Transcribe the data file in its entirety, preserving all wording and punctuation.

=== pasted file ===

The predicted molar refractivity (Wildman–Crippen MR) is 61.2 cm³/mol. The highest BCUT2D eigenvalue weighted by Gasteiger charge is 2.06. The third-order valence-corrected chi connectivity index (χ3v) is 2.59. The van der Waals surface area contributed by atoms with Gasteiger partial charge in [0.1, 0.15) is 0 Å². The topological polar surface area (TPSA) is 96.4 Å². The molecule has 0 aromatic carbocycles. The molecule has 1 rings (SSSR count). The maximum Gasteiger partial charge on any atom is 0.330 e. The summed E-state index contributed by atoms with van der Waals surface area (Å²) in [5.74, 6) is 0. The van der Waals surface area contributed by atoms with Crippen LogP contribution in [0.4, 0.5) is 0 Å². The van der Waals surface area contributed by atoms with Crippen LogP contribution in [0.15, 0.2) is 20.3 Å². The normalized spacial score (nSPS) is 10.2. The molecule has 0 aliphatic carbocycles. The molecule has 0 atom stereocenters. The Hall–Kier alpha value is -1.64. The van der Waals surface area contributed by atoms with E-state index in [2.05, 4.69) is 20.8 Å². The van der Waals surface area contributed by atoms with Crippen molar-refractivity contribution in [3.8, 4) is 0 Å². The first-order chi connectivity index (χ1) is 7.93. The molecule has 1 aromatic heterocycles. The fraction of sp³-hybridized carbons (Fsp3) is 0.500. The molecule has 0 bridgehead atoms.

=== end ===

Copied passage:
The predicted molar refractivity (Wildman–Crippen MR) is 61.2 cm³/mol. The highest BCUT2D eigenvalue weighted by Gasteiger charge is 2.06. The third-order valence-corrected chi connectivity index (χ3v) is 2.59. The van der Waals surface area contributed by atoms with Gasteiger partial charge in [0.1, 0.15) is 0 Å². The topological polar surface area (TPSA) is 96.4 Å². The molecule has 0 aromatic carbocycles. The molecule has 1 rings (SSSR count). The maximum Gasteiger partial charge on any atom is 0.330 e. The summed E-state index contributed by atoms with van der Waals surface area (Å²) in [5.74, 6) is 0. The van der Waals surface area contributed by atoms with Crippen LogP contribution in [0.4, 0.5) is 0 Å². The van der Waals surface area contributed by atoms with Crippen LogP contribution in [0.15, 0.2) is 20.3 Å². The normalized spacial score (nSPS) is 10.2. The molecule has 0 aliphatic carbocycles. The molecule has 0 atom stereocenters. The Hall–Kier alpha value is -1.64. The van der Waals surface area contributed by atoms with E-state index in [2.05, 4.69) is 20.8 Å². The van der Waals surface area contributed by atoms with Crippen molar-refractivity contribution in [3.8, 4) is 0 Å². The first-order chi connectivity index (χ1) is 7.93. The molecule has 1 aromatic heterocycles. The fraction of sp³-hybridized carbons (Fsp3) is 0.500. The molecule has 0 bridgehead atoms.